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On Your Marks, Get Set, Go! Training Tips For Your First Half Marathon

by Teddi Ginsberg ,
On Your Marks, Get Set, Go! Training Tips For Your First Half Marathon© Thinkstock

Have you decided to take the plunge and train for your first half marathon? We salute you for bucking up the courage and signing up, because once you're in gals, there's no turning back. First-timers always have tons of questions on how best to prepare for their first half, so we took matters into our own hands and gathered our favourite tips from fitness expert and running coach, Daphnie Yang to get you newbies trained and across that finish line.

  1. · Set a clear path from Day 1
  2. · Get your kit right
  3. · Find a running coach, group, or mate
  4. · Cross train, stretch, rest. Repeat.
  5. · Eat smart
  6. · Sleep well
  7. · Sign up for a 5K and 10K race before the marathon
  8. · Don’t set a time goal

Set a clear path from Day 1

Hopefully you’re giving yourself a minimum of three months to prepare and train for your first half marathon. No matter the amount of time you have, create a calendar starting the day you sign up and end it on race day. Keep note of any events or trips that will keep you from running so you know to plan around those times in advance.

And don't think bad weather days are a free pass! Get to the gym. But make sure you're getting the most out of it, because let's face it, being a treadmill trotter is much easier. To mimic outdoor conditions Fitness expert, personal trainer, and running coach Daphnie Yang suggests raising the incline up to a 2.0. "Treadmill running is slightly easier than running outdoors due to the track assisting your stride. Cranking up the incline makes it comparable to running flat outdoors."​

Get your kit right

You're gonna need a good pair of running shoes to get you through those painstaking miles so do your research before you buy. Runners World always have great trainer reviews as do many online forums. Talk to a sales advisor at your local sports shop to help you pick out the best sort. It's also ideal to invest in a few pairs of dry-fit trousers, tops, and sports bras. There's loads of sweat-wicking fabrics on the market nowadays so make sure to check them out.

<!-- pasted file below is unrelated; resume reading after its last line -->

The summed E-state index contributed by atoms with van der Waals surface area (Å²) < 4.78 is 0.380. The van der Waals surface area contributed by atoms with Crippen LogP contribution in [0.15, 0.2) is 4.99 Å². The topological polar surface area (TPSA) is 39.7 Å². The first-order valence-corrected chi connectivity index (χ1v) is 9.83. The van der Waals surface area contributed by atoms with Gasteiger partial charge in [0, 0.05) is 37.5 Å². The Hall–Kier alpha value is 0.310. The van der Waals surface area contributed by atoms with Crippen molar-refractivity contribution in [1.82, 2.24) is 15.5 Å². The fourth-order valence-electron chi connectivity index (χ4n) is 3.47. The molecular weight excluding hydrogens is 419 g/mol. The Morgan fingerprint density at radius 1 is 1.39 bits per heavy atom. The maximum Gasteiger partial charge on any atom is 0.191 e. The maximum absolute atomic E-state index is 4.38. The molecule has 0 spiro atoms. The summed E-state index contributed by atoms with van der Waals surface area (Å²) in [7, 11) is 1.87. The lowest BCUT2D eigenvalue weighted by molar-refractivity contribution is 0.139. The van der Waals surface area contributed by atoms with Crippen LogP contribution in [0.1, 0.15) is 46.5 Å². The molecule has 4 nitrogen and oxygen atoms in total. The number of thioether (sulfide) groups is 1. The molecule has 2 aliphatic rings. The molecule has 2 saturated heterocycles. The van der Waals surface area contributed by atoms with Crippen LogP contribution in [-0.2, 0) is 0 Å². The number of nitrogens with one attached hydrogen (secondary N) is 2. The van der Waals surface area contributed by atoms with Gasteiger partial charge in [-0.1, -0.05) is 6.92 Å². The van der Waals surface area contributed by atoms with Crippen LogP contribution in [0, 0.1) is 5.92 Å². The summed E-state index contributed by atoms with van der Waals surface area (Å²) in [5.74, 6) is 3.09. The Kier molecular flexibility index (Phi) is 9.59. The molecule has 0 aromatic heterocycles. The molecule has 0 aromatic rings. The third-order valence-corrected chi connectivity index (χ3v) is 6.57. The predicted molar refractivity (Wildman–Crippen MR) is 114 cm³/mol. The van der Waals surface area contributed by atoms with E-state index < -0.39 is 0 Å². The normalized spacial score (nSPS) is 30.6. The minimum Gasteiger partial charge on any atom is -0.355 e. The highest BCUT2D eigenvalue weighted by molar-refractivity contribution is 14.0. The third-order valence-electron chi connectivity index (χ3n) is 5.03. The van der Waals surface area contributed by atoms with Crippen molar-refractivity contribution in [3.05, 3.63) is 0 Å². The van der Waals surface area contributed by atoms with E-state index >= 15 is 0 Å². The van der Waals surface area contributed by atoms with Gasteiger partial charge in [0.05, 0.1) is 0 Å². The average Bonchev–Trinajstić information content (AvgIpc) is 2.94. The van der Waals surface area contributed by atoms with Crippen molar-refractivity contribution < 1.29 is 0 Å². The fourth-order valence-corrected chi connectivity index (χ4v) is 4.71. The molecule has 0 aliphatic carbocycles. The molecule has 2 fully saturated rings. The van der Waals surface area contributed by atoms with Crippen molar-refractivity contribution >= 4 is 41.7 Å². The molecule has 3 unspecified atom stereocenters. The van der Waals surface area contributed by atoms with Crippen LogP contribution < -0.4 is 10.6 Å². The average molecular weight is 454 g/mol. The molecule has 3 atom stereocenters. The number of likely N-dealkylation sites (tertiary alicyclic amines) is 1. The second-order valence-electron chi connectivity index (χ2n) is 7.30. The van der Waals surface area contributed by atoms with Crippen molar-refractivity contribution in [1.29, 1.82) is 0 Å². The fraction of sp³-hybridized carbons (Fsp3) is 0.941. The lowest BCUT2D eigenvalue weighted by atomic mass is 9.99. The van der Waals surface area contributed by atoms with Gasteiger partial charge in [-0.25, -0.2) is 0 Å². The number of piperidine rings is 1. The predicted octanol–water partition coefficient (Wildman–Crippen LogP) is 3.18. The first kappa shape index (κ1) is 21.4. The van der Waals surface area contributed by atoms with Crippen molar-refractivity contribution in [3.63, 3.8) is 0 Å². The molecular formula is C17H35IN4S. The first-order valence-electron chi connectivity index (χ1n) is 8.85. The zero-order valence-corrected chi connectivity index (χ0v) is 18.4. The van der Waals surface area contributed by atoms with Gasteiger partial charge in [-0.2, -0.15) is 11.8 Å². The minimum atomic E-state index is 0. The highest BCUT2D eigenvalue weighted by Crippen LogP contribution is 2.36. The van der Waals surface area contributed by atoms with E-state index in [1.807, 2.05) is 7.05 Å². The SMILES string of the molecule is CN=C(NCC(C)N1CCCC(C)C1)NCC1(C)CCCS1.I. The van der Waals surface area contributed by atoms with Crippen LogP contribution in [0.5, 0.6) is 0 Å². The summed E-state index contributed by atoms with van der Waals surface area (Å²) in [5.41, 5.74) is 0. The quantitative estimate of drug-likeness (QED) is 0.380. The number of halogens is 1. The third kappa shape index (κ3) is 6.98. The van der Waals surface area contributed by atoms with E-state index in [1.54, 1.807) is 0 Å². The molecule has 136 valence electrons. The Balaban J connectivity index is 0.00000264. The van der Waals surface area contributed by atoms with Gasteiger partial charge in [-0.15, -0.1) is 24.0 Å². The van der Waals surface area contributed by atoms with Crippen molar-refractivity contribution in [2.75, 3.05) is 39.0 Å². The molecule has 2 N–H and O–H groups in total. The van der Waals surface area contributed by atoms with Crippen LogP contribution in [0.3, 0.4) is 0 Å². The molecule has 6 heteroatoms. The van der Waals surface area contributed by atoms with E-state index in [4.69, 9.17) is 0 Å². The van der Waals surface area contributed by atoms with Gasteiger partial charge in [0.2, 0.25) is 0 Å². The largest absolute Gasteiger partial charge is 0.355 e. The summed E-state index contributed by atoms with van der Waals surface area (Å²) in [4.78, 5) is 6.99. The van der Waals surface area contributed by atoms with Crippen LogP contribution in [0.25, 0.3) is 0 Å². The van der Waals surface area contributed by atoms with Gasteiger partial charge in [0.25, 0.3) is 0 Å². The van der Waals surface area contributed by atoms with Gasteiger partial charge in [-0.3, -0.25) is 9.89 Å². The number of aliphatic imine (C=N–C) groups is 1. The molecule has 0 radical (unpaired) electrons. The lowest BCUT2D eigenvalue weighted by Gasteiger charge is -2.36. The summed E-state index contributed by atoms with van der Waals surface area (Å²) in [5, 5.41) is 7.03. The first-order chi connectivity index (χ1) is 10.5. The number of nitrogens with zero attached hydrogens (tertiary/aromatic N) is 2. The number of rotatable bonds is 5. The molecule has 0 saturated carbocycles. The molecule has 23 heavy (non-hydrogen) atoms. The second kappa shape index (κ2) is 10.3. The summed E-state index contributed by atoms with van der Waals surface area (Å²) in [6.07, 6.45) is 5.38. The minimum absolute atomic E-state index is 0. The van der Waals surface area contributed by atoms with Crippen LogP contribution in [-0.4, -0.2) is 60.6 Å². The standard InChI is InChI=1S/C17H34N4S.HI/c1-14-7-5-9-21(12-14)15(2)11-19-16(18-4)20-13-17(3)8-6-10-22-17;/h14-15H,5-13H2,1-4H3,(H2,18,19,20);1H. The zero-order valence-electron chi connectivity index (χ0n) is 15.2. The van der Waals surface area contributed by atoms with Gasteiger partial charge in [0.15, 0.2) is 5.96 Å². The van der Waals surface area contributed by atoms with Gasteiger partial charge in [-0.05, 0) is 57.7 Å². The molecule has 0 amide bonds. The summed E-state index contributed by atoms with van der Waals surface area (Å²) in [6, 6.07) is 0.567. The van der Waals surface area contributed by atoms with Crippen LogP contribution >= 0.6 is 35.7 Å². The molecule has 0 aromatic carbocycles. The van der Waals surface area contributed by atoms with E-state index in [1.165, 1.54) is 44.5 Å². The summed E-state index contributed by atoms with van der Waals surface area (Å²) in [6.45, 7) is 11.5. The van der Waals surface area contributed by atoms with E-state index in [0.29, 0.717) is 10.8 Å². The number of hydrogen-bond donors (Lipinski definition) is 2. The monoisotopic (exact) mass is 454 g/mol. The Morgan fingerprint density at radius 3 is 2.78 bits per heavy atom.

When you're constantly running there's a lotta skin rubbing going on. But there's a solution! Daphnie says: "Chafing on your bra line, inner thighs or getting a blister? Slather on Vaseline before the run and the chafing and blisters will become non-existent."

​P.S. Never wear new gear on the big day. Make sure you're running in something tried and tested so that you know you'll be comfortable.

Find a running coach, group, or mate

This is key for motivation. Though running is a solitary sport, it’s also a surprisingly social one. If you don’t know anyone else who runs and you’re not sure where to start, the easiest place to look is often online. Racing Partners helps you find a partner or running club in your area whatever your level so reaching that finish line never seemed easier!

If you prefer to train on your own Daphnie warns solo runners not to become too dependent on their playlist. "Train yourself to run a few times a week outdoors without your iPod to listen to your breathing, cadence and footfall. This will improve your running form and your body awareness. Save the music for when the weather forces you to run indoors.​"

Cross train, stretch, rest. Repeat.

Training for a half marathon does entail a lot of running, but it certainly doesn't mean you should run every day. Make sure to incorporate some cross-training (such as biking, swimming, or yoga) into your routine. This will help you work on other muscles and strengthen your body in ways that running doesn't.